Phase Relations Between Rhythmical Movements and Breathing in Wind Instrument Players

  • Dietrich Ebert
  • Wieland Kaerger
Part of the Advances in Experimental Medicine and Biology book series (AEMB, volume 605)

In humans, the coupling of breathing and limb movements during a lot of different activities has been reported. Relations between particular phases of rhythmical forearm movements and breathing have been measured and may be called coordination in the sense of von Holst (Holst 1939). This coordination occurred in healthy persons in restricted entrainment bands to some degree at different rates. A small percentage of “good” coordinators revealing a high level of fixed-phase relations within a movement rate range was distinguished from the majority of “poor” coordinators showing only a small percentage of fixed phase relations (Ebert et al. 2000). The reason for this difference has not yet been established. In both a group of untrained subjects (controls) and a group of well-trained pianists with a high level of sensorimotor capability, a similar distribution of many poor and few good coordinators has been described (Ebert et al. 2002). In these investigations it was striking that good coordinators were more experienced in controlling their breathing voluntarily, for instance by practicing singing or yoga breathing. The present study has been carried out to prove the hypothesis that the degree of coordination (coupling strength) may depend on the effect of training on the breathing motor apparatus.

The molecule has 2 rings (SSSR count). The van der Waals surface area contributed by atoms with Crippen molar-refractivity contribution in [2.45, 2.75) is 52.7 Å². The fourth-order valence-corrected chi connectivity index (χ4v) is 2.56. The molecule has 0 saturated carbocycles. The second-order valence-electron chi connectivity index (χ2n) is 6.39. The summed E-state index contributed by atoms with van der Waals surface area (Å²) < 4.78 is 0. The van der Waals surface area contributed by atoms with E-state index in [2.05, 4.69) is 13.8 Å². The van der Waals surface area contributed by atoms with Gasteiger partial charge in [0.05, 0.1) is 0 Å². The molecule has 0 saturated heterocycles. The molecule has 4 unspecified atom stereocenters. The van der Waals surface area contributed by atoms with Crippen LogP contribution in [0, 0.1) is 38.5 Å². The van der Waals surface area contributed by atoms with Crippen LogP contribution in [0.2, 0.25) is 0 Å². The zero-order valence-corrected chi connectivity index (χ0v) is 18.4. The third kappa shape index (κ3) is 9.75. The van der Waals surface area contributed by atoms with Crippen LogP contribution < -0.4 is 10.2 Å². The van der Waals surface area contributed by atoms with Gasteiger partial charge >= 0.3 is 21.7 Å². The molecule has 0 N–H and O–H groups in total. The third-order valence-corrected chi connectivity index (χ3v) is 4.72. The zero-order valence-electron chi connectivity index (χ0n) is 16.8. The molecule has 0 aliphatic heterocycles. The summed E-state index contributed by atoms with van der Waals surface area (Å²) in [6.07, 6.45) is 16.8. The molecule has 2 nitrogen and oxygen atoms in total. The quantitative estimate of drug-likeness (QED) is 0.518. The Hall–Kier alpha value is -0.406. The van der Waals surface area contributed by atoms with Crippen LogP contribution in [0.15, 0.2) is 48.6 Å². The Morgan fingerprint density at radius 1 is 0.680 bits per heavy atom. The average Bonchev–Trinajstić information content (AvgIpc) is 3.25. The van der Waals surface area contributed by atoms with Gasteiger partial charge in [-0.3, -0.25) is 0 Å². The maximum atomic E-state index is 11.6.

Breathing Rate Rhythmical Movement Good Coordinator Tracking Rate Wind Instrument 
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Copyright information

© Springer 2008

Authors and Affiliations

  • Dietrich Ebert
    • 1
  • Wieland Kaerger
    • 2
  1. 1.Dept. of NeurologyUniversity of DuesseldorfGermany
  2. 2.Carl-Ludwig-Institute of PhysiologyUniversity of LeipzigGermany

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